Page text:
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Dying Matters Week – Helping you talk about death

By Sarah Bell, Chaplain

This year’s Dying Matters Week (6-12 May) will explore the way we talk about death and dying. Our presence and words can build bridges of connection and comfort, as Chaplain Sarah Bell explains:

“I trained as a chaplain and grief educator after working for 33 years as a speech and language therapist.

From an early age, my personal life has been peppered with loss and I’ve always felt drawn to supporting people through adversity. So, when someone suggested that hospice chaplain work might be right for me, it seemed like the perfect combination of my personal and professional experience.

It is an honour and privilege to share the journey with people during illness, at the end of life and with families who are then bereaved. We are here for all people of all faiths, no faith and all those in between – whatever they do or don’t believe.

As a society, we’re not very good at talking about grief – so often people are reluctant to express how they are truly feeling.

The job of a chaplain is to provide a confidential, safe sanctuary where they can fully express their emotions, not just the ones that are acceptable to them, others around them, or society. The way we talk about dying is important and our role is to listen without judgment, without minimising, comparing it to any other loss or trying to fix the grief. It is important to fully witness someone’s loss.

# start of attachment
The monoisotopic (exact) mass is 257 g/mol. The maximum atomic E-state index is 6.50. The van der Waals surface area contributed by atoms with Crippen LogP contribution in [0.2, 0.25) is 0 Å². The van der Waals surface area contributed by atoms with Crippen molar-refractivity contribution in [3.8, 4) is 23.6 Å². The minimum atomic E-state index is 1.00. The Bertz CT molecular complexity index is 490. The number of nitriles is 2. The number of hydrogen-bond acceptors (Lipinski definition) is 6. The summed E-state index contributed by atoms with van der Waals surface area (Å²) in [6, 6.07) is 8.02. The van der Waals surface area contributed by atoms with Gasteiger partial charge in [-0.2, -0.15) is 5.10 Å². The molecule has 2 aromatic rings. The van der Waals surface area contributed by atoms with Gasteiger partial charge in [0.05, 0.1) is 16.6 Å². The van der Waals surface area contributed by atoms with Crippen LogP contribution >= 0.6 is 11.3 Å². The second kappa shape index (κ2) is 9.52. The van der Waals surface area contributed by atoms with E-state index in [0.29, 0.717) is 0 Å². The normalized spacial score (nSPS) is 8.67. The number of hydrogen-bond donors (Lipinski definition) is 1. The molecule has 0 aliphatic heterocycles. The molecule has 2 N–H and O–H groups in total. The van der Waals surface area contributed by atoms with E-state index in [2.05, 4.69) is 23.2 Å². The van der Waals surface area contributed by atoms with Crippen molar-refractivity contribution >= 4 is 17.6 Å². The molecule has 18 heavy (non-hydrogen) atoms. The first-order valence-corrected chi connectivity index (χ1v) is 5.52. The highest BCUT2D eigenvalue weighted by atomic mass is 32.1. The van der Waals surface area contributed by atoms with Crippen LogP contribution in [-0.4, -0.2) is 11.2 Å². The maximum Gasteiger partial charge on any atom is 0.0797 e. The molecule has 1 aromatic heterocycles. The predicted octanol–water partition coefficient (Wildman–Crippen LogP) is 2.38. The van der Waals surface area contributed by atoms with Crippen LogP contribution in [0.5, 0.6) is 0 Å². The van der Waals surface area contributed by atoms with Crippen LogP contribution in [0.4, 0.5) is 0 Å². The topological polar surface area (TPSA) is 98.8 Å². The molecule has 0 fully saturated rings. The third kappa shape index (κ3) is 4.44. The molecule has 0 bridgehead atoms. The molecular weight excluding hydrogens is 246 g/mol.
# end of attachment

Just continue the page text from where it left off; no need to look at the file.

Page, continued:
No right way to grieve

There is no right or wrong way to grieve, and we all experience grief in our own way. Even within a family, we might be mourning the same person but in totally different ways. Somebody has lost a mum, somebody has lost a wife, somebody has lost a daughter. I’d equate it to being in the same swimming pool of grief together yet everyone swimming in their own lane. You can’t expect others to grieve in your way, or you in theirs.

Most of us who have experienced grief know that it changes not only day to day, but moment to moment. One day can feel like a year. I’d encourage people to talk about what’s going on for them in the moment and take the day moment by moment, which can feel more bearable. Our feelings can change from relief to anger, to crying, to acceptance, to denial or guilt even in a short time. Although there are identified stages of grief, these do not necessarily follow a progress in a linear fashion, beginning to end. In reality, grief will always be present, but it does change over time. Different stages of grief might come to the fore at different times.

Usually, we can’t heal from something unless we feel it and face it – but this can only start when someone feels ready. When it’s the right time it can be very helpful for people to explore their feelings and not bottle them up. Seeking support can be daunting, but having someone to talk to helps a great deal and our counsellors do an amazing job.

Words can build bridges

If someone you know is struggling with a bereavement, the most important thing is to show up, be present and sit with them in their grief.

There is no shame in not knowing what to say or worrying that you’re saying the wrong thing. However, try to think of your words as building bridges to facilitate conversation and validate what they are feeling. Saying something such as “It’s good to see you. It’s heartbreaking to hear what’s happened to you” or “It’s tragic, what you are going through” can help to open up the interaction and build connection. I try to avoid saying “at least” (things like “at least she got to a good age”) because that minimises the magnitude of grief.